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New Books: “Hero Strong” and Other Stories: Tales of Girlhood Ambition, Female Masculinity, and Women’s Worldly Achievement in Antebellum America

Hero Strong Dust Jacket

“Hero Strong” and Other Stories: Tales of Girlhood Ambition, Female Masculinity, and Women’s Worldly Achievement in Antebellum America

Mary F. W. Gibson; edited and with an introduction by Daniel A. Cohen

University of Tennessee Press

http://utpress.org/title/hero-strong-and-other-stories/ (for 30% publisher’s discount coupon, please email dac37@case.edu)

A teenage orphan from Vermont, Mary Gibson burst onto the literary scene during the early 1850s as a star writer—under the pseudonym Winnie Woodfern—for more than half a dozen Boston “story papers,” mass-circulation weekly periodicals that specialized in popular fiction. This first modern scholarly edition of Mary Gibson’s early fiction features ten tales of teenage girls (seemingly much like the author herself) who fearlessly appropriate masculine traits, defy conventional gender norms, and struggle to fulfill high worldly ambitions as authors, artists, and even doctors. By moving beyond “literary domesticity” and embracing bold new models of women’s authorship, artistry, and achievement, Gibson and her fictional protagonists stand as exemplars of “the first generation of American girls who imagined they could do almost anything.”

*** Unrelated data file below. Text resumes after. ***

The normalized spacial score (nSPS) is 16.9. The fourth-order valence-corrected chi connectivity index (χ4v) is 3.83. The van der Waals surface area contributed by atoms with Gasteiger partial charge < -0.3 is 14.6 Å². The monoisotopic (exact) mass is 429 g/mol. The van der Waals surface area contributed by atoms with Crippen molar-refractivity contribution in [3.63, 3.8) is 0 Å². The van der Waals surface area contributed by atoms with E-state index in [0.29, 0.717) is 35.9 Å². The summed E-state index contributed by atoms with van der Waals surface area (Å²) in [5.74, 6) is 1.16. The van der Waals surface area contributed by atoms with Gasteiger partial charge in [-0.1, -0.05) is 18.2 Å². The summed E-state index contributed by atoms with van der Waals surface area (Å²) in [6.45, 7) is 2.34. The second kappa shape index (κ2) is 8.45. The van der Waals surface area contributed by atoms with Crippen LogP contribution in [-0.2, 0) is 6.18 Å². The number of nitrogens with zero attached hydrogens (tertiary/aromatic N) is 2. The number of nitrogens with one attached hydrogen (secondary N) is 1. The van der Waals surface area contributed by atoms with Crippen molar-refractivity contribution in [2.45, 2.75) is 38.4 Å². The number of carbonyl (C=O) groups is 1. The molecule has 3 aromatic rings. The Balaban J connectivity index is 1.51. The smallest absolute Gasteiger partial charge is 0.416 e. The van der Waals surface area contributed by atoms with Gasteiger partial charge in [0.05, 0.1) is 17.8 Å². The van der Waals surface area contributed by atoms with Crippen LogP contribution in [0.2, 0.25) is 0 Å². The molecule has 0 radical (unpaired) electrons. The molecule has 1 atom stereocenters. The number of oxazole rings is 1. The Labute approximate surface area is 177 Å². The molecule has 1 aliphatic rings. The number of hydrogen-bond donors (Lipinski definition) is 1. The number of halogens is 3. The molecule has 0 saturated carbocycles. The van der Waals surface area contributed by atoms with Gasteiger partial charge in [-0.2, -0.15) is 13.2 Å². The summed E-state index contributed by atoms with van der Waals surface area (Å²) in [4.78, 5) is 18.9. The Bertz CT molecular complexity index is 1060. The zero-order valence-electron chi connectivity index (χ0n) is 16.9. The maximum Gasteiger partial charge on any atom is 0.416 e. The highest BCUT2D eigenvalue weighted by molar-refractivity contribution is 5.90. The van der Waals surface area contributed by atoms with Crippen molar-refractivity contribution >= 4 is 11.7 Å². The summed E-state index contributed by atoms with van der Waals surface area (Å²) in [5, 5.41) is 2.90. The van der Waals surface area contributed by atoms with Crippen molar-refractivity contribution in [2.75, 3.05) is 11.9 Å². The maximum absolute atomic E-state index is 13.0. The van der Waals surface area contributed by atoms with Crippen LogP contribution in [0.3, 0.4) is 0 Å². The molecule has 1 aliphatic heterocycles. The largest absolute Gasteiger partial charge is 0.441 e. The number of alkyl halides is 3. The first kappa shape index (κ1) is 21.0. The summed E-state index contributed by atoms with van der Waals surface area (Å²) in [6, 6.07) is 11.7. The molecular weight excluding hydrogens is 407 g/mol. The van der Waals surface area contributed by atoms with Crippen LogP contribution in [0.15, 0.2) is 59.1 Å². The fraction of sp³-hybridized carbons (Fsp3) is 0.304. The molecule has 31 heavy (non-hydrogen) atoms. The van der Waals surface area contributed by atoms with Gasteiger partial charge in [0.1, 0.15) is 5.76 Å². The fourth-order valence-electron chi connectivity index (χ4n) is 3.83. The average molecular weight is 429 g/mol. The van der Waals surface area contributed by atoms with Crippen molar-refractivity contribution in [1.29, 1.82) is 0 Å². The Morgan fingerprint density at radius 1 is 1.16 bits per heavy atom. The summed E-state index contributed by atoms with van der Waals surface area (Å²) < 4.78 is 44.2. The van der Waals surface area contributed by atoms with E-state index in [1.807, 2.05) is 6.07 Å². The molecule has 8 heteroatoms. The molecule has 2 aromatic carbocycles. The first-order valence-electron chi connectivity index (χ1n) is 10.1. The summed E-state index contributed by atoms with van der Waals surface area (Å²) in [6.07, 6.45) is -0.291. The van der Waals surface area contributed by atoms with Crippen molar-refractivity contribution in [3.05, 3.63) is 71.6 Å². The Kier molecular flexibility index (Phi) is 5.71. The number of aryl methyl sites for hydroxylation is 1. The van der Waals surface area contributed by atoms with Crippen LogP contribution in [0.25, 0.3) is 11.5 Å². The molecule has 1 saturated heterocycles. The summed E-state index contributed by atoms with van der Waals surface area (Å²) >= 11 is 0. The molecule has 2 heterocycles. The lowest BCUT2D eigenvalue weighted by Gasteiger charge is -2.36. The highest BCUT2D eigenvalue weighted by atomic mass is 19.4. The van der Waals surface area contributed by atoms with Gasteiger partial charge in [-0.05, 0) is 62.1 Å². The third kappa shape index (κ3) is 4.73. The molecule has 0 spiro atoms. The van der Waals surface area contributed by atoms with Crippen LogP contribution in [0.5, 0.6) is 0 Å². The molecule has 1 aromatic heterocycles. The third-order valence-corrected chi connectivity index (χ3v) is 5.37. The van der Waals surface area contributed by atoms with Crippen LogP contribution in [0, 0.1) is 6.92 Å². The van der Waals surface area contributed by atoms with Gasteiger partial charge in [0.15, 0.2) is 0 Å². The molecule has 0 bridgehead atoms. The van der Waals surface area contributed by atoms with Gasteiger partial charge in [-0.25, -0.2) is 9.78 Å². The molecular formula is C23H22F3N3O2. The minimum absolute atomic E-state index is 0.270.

“If you read these stories, you will recognize the ‘new woman’ of the postwar period as less novel and the young ladies of the 1850s as more daring than previously acknowledged. . . . Cohen’s recovery of Gibson’s story-paper fiction opens up a new world of popular reading, demonstrating that girls had regular access to fictional stories that encouraged them to pursue individual ambitions throughout their lives. In Cohen’s account, the fictional heroines in these stories—and the authors who dreamed them up—were not tomboys but masculine women, and they were not marginal but enormously popular. . . . Now that feminist critics have rescued women’s domestic novels from such biased assessments, Cohen urges us to look to the story papers to recover a richer and more varied tradition of women’s writing.” Corinne Field, Journal of the Civil War Era.

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